After we took some pictures of the monkeys and surroundings, we felt we had seen enough and we made our way back down the mountain. It is so much easier to walk down 152 stairs than up, let me tell you!

Heading down the 152 stairs... easy peasy

Heading down the 152 stairs… easy peasy

I think we spent about an hour and a half on our Monkey Mountain adventure and I think it was a great way to spend the afternoon. It was cheap (we only spent the 50 baht for the peanuts) and easy to get to. Zoë started out a little scared of the monkeys after the one ran at Laura, but enjoyed looking at the monkeys from the safety of my arms. I would recommend anyone traveling to Hua Hin, check out Monkey Mountain. It is good for all ages with easy access for all. Just make sure you bring a beverage of some kind…

Wednesday Write-Up: Writers Block

I am having a little bit of writers block today. Maybe it is the adorable two-year old wanting me to play a Thai dice game with her. Maybe it is the excitement of having awesome guests staying with us that have traveled all the way from our hometown to journey through Southeast Asia. Maybe it is the heavenly hot days that we have been blessed with since 2014 started. Maybe it is a little of all of these. We have been out showing our friends, Sean and Laura, the best Hua Hin has to offer and it has been great actually knowing what to do and where to go. Hua Hin is not really the town for us (we are big city dwellers much more), but the classic Thai tourism is pretty good here.

Today we went to the Hutsadin Elephant Foundation here in Hua Hin and rode on elephants. It was our friends’ first time on an elephant and they loved it, as did we. I will forever love and want to be around elephants. I would highly recommend if you want to go on an elephant “trek” you support this foundation that takes in used and abused elephants and nurses them back to health. I had written a post in the past (Elephants on Parade) about two other elephant shows/treks in Hua Hin and, while they were okay, this one I felt really good about going to.

Our friend, Laura, taking a picture of Song Kran, the youngest elephant at Hutsadin Elephant Foundation

Our friend, Laura, taking a picture of Song Kran, the youngest elephant at Hutsadin Elephant Foundation

One funny story for today… As we were riding on the back of a giant (probably 10-12 feet tall?) 40-year-old male elephant with tusks as long as my arms, Zoë asked, “What are we gonna do today?”  Chad and I both laughed as we realized what a charmed life she is leading right now (and us as well)… riding on elephants has become so common place to her that she was already asking what was next. It reminded me, yet again, of how incredibly blessed we are to be on this adventure.

So, I am off to see and do more, and hopefully this writers block will lift by Friday. I am sure it will. I just have to get back on the proverbial horse (or should I say elephant).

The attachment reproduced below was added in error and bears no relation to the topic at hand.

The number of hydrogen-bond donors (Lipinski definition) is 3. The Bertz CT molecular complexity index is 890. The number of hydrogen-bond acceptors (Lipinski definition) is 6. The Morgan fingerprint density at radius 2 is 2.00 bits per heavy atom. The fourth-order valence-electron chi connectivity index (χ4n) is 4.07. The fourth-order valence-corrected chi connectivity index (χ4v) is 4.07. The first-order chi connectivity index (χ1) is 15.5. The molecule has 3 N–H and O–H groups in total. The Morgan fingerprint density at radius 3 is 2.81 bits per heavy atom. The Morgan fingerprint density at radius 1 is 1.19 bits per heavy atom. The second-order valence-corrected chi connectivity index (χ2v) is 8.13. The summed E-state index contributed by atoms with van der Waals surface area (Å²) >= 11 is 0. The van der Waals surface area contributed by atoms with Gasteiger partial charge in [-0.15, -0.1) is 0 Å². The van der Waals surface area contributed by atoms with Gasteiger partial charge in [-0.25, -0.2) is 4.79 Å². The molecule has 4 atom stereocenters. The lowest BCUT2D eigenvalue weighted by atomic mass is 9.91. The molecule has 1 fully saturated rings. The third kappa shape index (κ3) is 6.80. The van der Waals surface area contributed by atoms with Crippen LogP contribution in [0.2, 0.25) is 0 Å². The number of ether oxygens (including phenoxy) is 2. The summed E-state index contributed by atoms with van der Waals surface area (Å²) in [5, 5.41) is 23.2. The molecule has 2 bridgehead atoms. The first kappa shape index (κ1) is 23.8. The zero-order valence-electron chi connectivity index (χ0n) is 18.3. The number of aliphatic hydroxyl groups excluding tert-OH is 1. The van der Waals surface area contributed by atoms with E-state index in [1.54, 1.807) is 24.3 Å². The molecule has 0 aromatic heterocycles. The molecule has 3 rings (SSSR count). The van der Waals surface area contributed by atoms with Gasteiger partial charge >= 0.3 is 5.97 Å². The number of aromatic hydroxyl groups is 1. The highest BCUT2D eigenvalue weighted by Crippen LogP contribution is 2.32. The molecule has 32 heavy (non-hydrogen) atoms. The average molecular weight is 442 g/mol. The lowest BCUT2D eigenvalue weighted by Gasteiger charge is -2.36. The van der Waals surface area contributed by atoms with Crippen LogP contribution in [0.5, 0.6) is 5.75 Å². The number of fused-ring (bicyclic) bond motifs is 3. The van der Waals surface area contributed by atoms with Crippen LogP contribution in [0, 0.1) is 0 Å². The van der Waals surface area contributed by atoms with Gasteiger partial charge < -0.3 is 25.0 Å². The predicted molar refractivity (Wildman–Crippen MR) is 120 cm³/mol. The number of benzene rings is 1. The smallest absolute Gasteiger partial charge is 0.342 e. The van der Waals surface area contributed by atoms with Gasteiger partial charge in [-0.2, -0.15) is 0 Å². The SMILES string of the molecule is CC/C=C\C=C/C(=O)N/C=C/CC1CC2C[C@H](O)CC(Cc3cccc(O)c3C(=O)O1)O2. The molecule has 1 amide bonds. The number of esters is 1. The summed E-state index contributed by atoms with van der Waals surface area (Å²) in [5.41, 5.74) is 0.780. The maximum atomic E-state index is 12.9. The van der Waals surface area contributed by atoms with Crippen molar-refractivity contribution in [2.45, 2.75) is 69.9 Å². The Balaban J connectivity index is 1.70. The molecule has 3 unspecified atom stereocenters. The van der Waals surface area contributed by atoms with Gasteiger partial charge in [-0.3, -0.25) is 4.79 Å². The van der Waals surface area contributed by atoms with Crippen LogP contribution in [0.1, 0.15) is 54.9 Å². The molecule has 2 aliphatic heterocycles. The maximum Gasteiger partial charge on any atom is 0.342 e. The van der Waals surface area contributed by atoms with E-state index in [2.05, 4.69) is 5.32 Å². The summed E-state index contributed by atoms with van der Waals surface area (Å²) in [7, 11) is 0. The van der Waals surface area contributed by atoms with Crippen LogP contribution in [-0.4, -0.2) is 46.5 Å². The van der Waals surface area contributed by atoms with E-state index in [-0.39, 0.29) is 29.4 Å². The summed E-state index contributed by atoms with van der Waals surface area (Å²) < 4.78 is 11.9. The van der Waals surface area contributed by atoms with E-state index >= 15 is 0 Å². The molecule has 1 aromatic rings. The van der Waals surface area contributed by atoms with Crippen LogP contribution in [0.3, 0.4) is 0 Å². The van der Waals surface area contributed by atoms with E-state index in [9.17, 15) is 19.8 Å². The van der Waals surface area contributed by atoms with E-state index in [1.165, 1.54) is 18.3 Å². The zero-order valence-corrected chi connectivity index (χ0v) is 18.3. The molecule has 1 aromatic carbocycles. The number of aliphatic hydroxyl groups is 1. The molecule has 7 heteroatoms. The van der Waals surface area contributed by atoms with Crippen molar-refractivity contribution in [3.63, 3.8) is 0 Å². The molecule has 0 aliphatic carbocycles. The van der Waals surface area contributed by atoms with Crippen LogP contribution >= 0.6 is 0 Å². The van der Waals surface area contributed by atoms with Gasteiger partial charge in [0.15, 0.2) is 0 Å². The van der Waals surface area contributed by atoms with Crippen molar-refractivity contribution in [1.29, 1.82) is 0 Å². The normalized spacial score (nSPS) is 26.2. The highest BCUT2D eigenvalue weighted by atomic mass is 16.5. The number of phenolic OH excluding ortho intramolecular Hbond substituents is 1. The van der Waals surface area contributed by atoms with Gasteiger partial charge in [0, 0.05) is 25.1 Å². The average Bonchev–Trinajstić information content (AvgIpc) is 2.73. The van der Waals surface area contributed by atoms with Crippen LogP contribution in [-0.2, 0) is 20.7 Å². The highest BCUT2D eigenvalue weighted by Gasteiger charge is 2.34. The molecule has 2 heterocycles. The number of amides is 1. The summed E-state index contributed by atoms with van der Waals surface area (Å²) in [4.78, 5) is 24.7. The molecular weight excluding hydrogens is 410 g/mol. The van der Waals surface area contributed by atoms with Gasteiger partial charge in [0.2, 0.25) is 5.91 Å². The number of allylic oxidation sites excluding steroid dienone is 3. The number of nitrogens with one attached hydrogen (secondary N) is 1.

Is there anything you have always wanted to see or wondered about Thailand? Leave a comment and maybe I can help. Maybe it will help alleviate this writers block. Thanks for reading everyone!

Memories of 2013: Part 3

2014 has been off to a wonderful start, not only here in the blogosphere, but in our lives, too. I cannot wait to tell you all about the things we have planned in the coming months and the things we have already discovered and are doing so far this month.

Thank you again, truly, for reading, following, and sharing our blog. Our aim is to keep in touch with those we love, help fellow travelers, and to connect with people from all walks of life around the globe. Here’s to hoping that in 2014 all of these things will continue to flourish and thrive! xoxoxo

This is the final portion of our travels in 2013. We spent the last three months mostly in Hua Hin, Thailand, with some trips to Bangkok in between. These are my favorite pictures from October through December. I have linked the corresponding posts about Thailand under the pictures. If you want to read more of my posts on Thailand, type Thailand in the search box on the right hand side of your screen.

1-IMG_8559We made it to Bangkok and Z loved hiding in the apartment we rented off Can you find her?


Chad after one of our first Thai meals in Bangkok. He refuses to wear a flower behind his ear anymore, I don’t know why… I think it’s very handsome!


Hanging out on our balcony during our stay in Sea Harmony Guesthouse Hua Hin, Thailand. This was by far our favorite guesthouse in Thailand!


Our pool at our villa here in Khao Tao near Hua Hin. We can’t actually swim at night as the mosquitoes will eat us alive, but it sure is pretty.


My mom (Zoë’s Nana) came to visit us! Woo Hoo! (She wrote a guest post here. Thanks Mom!)


After picking up my Mom in Bangkok, we returned to this in Hua Hin. A massive storm hit the town and flooded the whole area. It also knocked our power out for two days and left us without running water for 12 days! It was a great welcome to Thailand for my mom.